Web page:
The University of Houston has won in its federal trademark lawsuit last Monday, November 7, which was against South Texas College of Law, who, earlier this year, had changed its name to Houston College of Law.
The University of Houston System sued South Texas College of Law when the latter changed its name and colors in its ads, logos, and merchandising to a mistakenly similar look at identity. The University of Houston’s claim included that the defendant’s actions will confuse the public and potential students of the UH Law Center.
In a statement, UH Law Center Dean Leonard Baynes welcomed the development, saying, “I want to thank our legal team for their advocacy on our behalf including lead counsel Tony Buzbee of The Buzbee Law Firm and Dona Cornell, UH System vice chancellor for legal affairs and general counsel. I am very grateful that we have been able to resolve the major issues and we look forward to continuing our focus on legal education.”
Our attorneys at Gagnon, Peacock & Vereeke, P.C., who provide legal services for our clients in the Dallas-Fort Worth Metroplex area of Texas, handle intellectual property cases involving copyrights, trade secrets, licensing, domain name disputes, and trademarks, among others. Call our offices today at (214) 824-1414.
Houston, Texas criminal defense lawyer Tyler Flood filed a trademark infringement complaint on Friday, September 26 against the Law Offices of Mark Hull in Austin.
In the lawsuit, Flood said that Hull’s firm violated his trademark, DoNotBlow.com, which he started using in 2006 to advertise his legal services. He reportedly registered with the United States Trademark and Patent Office in 2013.
Flood claims that he came up with the idea to use a URL to advise potential clients. He also notes in the complaint that Hull 1) uses a exceedingly similar URL: Dontblow.com 2) began his practice three years after Flood was established, and 3) uses a very similar rhetorical strategy with his website content. Flood claims that it is an infringement on his rights and the similarities are causing confusion. The legal action was taken after requests to remove the site were ignored.
Our attorneys at Gagnon, Peacock & Vereeke, P.C. provide legal representation to those whose intelligent property is being threatened in DFW or elsewhere in the state. Call our offices at (214) 317-4448 to schedule an appointment.
German-based software corporation SAP has not been let off the hook for the $328 million in damages and $63 million in interest (for a total of $391 million) owed for infringing on two patents owned by Austin, Texas-based software developer Versata Software.
Versata filed the lawsuit against SAP in 2007.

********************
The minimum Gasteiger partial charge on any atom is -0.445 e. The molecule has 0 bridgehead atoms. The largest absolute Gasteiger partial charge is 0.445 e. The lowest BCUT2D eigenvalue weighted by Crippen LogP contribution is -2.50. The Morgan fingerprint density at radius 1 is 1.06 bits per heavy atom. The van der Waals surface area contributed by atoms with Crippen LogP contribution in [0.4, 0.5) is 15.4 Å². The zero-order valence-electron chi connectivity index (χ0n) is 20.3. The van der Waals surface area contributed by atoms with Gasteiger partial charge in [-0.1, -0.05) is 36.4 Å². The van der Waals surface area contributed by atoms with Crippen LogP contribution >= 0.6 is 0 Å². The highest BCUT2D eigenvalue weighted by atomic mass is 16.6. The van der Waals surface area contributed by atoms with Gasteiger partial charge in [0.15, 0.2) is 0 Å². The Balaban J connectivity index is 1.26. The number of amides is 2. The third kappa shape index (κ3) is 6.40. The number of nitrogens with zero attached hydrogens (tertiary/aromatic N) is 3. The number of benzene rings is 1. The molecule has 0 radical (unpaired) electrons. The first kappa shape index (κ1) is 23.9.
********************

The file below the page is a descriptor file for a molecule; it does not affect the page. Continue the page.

SAP, in a counter-lawsuit against Versata, filed a motion based on a previous judgment from the United States Patent and Trademark Office that says Versata’s patent claims against SAP are invalid.
U.S. Magistrate Judge Roy Payne was not convinced by SAP’s arguments and rejected SAP’s motion.
Our legal team at Gagnon, Peacock, & Vereeke, P.C. handle patent, trademark, copyright, trade secret, and licensing concerns and issues in Dallas-Fort Worth and other areas in the state of Texas. Call our offices at (214) 824-1414 or 888-312-1750 to schedule a free, confidential consultation with a member of our legal team.
Two Texas companies, Neutron Depot LLC and DepotWeb Inc., filed a lawsuit against Underground Elephant Inc. on Friday, April 11, in the Houston Division of the United States District Court for the Southern District of Texas on the grounds of unfair competition and trademark infringement.
According to the lawsuit, the U.S. Patent and Trademark Office allowed the registry of the mark “Insurance Depot” on July 5, 1994 to CSi Agency Services, Inc.
Neutron and DepotWeb said they have outstanding agreements with CSi that allow them to use the trademark and to sue other individuals or companies that make use of this mark without permission.
The plaintiffs claim that Underground Elephant introduced an insurance service that made use of the “Insurance Depot” trademark in the hopes of securing additional business.
At Gagnon, Peacock & Vereeke, P.C., our attorneys handle cases and provide legal representation for clients in a wide range of intellectual property disputes, and we are ready to help you navigate this incredibly complex legal field. Call our offices today at (214) 824-1414 to learn more about what our experienced Dallas team can do to help you.
Recently, well-known former Texas A&M football player Johnny Manziel and his company have sought ownership over several trademarks, including “Johnny Football” and the phrase “The House that Johnny Built.”
However, Manziel and his company were not the first to file for these trademarks, as Manziel’s friend Nate Fitch’s company Fitch Estate Sales first filed for the trademark for both phrases in December 2013 with the United States Trademark and Patent Office. Manziel filed for the trademark this January.
According to both of the companies’ applications, the trademarks were planned to be used on athletic apparel.
By law, Fitch needs to have his trademark application approved by Manziel, as a trademark that references an actual living person needs to be approved by the person the trademark is referring to.
If you have a case regarding trademarks or patents filed with the U.S. Trademark and Patent Office, the U.S. Copyright Office, or intellectual property in both federal and Texas state courts, you can consult with our lawyers at Gagnon, Peacock & Vereeke, P.C. We have helped numerous people in Dallas, and may be able to get you the outcome you want. Find out more by calling our offices at (214) 824-1414.